questions about mitochondria

Jim Cummins cummins at central.murdoch.edu.au
Thu Aug 10 02:49:44 EST 2000


In article <3990E304.5B9BBD51 at mindspring.com>, Iuval Clejan
<clejan at mindspring.com> wrote:

> I hope some kind soul answers these questions from a physicist who is
> pretty ignorant of biology (not just Aubrey):
> 
> 1. Can there be a mechanism of segregation of "bad" mitochondria into 3
> of the four oocytes that form from one oogonium, and good mitochondria
> into the viable oocyte? 
Only one of the daughters forms the ovum - the rest are the polar bodies
destined to be discarded. You can certainly amplify mtDNA from the polar
bodies and this has been propsed as a diagnostic tool for mtDNA disorders
in early embryos (Briggs et al. Amplification of DNA sequences in polar
bodies from human oocytes for diagnosis of mitochondrial disease. Lancet
2000; 355: 1520-1521.). I know of no evidence of differential segregation.
> 
> 2. Actually I don't understand oogenesis. My understanding is that
> mitosis occurs a few times in the embryo and that the cells are then
> called oogonia. After the first meiotic division the cells are called
> primary oocytes (diploid?). And after the second meiotic division (which
> occurs during sexual maturity) the cells are called secondary oocytes.
> Is this correct? Some people have told me that meiosis is not complete
> until ovulation (how so?)

The primary oocytes enter a dictyate resting stage during fetal life (I'm
talking mammals here).  Meiosis only resumes around ovulation and in fact
activation of the oocyte (normally by sperm penetration) is the trigger
for the second meiotic division.
> 
> 3. What proteins that are involved in mitochondrial welfare are coded
> for by the nucleus? Anything for repair of mtDNA? Replication of mtDNA/
> transcription of mtDNA? Why is tellomerase anti-apopototic? Is it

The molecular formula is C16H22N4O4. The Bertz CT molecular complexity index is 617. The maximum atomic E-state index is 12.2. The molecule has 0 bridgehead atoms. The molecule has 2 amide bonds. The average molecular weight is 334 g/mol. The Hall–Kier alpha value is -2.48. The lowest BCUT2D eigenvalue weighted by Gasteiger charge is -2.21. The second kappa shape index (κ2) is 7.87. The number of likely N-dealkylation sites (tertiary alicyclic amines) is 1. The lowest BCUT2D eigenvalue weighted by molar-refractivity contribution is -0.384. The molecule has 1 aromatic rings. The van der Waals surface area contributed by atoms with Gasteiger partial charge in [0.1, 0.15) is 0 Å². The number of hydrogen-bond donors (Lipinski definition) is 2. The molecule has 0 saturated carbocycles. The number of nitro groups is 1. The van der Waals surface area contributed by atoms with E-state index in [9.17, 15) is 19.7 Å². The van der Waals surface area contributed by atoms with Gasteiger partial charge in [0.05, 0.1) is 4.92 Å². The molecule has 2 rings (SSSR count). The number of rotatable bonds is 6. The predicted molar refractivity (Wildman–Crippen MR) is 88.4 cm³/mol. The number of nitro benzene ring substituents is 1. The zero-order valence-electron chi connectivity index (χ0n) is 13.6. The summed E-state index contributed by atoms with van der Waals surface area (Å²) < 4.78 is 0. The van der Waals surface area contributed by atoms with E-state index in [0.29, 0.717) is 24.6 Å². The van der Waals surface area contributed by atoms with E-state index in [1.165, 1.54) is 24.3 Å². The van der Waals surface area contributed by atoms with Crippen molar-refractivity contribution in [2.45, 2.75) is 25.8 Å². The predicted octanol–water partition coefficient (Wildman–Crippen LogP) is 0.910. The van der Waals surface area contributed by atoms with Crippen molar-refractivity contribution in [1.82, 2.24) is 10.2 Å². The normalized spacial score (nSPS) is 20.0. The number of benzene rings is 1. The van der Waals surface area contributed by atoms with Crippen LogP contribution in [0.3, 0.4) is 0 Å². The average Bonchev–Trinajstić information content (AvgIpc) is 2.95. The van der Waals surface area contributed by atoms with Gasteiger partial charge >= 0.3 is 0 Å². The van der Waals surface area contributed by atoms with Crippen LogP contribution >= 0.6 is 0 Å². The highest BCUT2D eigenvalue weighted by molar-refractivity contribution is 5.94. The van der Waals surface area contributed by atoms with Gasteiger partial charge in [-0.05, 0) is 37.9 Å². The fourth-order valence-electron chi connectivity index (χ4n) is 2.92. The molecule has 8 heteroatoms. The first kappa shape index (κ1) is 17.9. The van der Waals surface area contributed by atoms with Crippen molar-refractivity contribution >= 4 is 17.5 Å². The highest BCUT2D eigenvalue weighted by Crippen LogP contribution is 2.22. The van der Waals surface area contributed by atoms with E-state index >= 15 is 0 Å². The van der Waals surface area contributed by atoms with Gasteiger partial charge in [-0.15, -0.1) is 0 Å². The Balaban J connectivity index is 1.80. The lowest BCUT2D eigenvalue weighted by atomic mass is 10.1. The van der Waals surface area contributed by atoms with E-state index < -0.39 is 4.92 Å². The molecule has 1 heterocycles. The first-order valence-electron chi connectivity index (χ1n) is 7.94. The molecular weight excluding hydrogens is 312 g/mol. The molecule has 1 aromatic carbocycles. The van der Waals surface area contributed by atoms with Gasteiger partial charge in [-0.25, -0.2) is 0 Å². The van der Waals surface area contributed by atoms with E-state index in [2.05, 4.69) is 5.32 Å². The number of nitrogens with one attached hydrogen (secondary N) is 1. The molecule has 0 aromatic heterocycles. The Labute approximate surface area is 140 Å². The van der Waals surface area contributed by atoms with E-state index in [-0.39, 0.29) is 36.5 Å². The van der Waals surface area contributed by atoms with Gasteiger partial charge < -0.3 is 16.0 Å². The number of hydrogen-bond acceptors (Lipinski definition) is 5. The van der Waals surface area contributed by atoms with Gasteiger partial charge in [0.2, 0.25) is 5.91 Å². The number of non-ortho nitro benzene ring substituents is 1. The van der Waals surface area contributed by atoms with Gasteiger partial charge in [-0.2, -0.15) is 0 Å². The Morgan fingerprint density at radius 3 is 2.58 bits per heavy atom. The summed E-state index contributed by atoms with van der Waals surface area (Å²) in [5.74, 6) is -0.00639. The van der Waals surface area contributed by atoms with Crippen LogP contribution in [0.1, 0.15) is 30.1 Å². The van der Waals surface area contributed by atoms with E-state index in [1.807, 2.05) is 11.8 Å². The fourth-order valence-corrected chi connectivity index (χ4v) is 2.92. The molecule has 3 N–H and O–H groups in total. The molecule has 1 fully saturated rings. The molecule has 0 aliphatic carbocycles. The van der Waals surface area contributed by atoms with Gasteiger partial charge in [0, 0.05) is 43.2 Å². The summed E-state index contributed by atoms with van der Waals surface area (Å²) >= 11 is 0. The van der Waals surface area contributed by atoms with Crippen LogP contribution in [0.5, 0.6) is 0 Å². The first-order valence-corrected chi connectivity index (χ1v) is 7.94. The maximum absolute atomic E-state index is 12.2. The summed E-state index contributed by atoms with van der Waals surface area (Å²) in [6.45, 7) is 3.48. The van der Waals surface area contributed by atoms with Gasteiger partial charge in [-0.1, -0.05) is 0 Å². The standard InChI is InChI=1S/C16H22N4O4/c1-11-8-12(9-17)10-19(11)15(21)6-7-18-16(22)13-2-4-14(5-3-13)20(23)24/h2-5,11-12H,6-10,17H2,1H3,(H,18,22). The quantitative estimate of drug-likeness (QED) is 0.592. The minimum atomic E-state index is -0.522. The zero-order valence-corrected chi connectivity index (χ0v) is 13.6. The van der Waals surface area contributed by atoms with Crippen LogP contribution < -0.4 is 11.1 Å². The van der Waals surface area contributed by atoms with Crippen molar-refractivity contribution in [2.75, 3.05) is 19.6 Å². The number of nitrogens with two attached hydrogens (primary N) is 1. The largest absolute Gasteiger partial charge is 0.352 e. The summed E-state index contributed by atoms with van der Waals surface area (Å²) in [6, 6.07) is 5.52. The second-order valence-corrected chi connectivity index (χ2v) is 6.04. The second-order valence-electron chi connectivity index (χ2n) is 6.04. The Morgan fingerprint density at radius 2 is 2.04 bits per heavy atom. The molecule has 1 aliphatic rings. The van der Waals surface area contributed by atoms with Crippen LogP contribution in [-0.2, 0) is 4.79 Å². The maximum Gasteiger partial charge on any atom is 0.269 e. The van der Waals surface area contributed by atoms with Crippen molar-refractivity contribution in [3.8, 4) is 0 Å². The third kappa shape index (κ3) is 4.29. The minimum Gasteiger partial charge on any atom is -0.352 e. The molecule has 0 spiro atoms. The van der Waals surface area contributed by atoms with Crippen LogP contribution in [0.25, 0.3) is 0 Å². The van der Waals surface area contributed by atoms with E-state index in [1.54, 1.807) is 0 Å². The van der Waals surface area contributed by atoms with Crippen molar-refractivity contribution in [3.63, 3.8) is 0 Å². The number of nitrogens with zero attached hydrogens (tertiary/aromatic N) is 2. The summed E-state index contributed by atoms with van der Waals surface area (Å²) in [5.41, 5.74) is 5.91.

> possible that senescent cells stop expressing some of the genes
> necessary for mitochondrial welfare? I am thinking that one of the main
> differences between mitos and aerobic bacteria is that mitos are
> symbiotic with the nucleus, whereas bacteria are rugged individualists.
> So what if mitos are mutating at a high rate, so are bacteria, as long
> as they keep reproducing they will survive. One thing that might keep
> them from reproducing is a nuclear clock (e.g. tellomere shortening
> followed by activation of P53 followed by apoptotic signals) This
> scenario would favor mitos in post mitotic cells, if other mechanisms
> didn't come into play.

In mammals the vast majority of maintenance genes have translocated to the
nuclear genome and the only ones left appear to be the minimal set
required for OXPHOS. It's certainly possible that senescence involves
decay in these .In sharp contrast to the over fifty pathogenic mutations
described in mtDNA, only one disease-causing mutation has been identified
in a nuclear gene, that encoding the flavoprotein subunit of complex II
(Bourgeron et al., 1995). This situation will certainly change in the
years to come because there is good, if indirect, evidence that many
generalized syndromes are due to mutations of nDNA-encoded subunits of the
respiratory chain (Di Mauro et al., 1998)

-- 
Jim Cummins
Murdoch University
<cummins at central.murdoch.edu.au>







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